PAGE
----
He writes that they “gladly put up with fools”, they listen to the Judaizers’ boasting (v. 19a). The Corinthian believers believed they were wise. So, Paul writes “since you are so wise” (v. 19b)! Paul is being sarcastic. The Corinthian believers actually had been deceived by the Judaizers.
The Corinthian believers had believed the Judaizers previously. In doing so, they had been exploited by the Judaizers in three ways.
In describing the first way, Paul writes “In fact, you even put up with anyone who enslaves you” (v. 20a). The Judaizers had enslaved them by putting them under the Mosaic Law instead of the freedom of the grace of Christ.
Secondly, Paul writes that the Judaizer “exploits you or takes advantage of you” (v. 20b). The Judaizers pressured the Corinthian believers into giving them large sums of money.
The third way they had been exploited was that the Judaizers “puts on airs or slaps you in the face” (v. 20c). The Judaizers manipulated the Corinthian believers by claiming to be spiritually superior to them through words and actions.
These actions would sometimes be expressed physically through a slap to the face. Anything was acceptable in order to keep the believers doing what the Judaizers wanted them to do.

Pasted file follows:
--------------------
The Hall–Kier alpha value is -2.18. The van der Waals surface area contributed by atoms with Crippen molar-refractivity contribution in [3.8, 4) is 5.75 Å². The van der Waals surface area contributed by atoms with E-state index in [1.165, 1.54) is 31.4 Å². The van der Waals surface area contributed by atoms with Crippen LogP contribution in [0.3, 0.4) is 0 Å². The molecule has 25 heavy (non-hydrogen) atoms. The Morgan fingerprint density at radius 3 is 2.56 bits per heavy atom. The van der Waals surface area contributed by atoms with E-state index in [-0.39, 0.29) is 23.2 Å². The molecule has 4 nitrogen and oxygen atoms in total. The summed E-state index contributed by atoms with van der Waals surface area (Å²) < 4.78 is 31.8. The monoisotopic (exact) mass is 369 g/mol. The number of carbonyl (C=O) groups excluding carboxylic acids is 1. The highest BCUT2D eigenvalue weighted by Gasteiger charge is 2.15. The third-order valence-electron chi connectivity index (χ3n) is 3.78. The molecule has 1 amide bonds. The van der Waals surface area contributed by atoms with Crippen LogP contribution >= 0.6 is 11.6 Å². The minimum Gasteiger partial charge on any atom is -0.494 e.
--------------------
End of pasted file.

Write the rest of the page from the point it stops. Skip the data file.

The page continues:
Church history is replete with examples of arrogant church leaders wrongly using physical force to keep the congregants in line. It is amazing what church members will put up with at the hands of false teachers.
Next, Paul writes “To my shame I admit that we were too weak for that” (v. 21a)! He means that if the Corinthian believers needed that kind of poor treatment in order to prove apostolic authority, that he is ashamed of being too weak to provide them that. Again, Paul is being sarcastic.
Paul concludes this passage by writing “Whatever anyone else dares to boast about—I am speaking as a fool—I also dare to boast about” (v. 21b). Those who need to boast to establish their authority are “speaking as fools”, and Paul admits here that he must speak as a fool and boast at this time.
So the question is to boast or not to boast when speaking for the Lord. The Lord did not boast, and neither should we.
However, in this case Paul felt the need to boast in order to establish his apostolic authority. His boasting was not so much boasting as expressing his self confidence in his knowledge of the Lord.
Paul realized that we sometimes need to express this self confidence in the knowledge of the Lord in order to reach others for the Lord. In today’s world, we also have the ability to cite credentials: positions, degrees, and publications in Christian organizations as a way to prove our knowledge of the Lord, and the credibility of our teaching.
Citing credentials is not boasting. It is necessary in today’s world in order to establish authority over those false teachers who would attempt to deceive believers. I believe that Paul would do the same, were he here with us in this world today.
Online Bible Commentary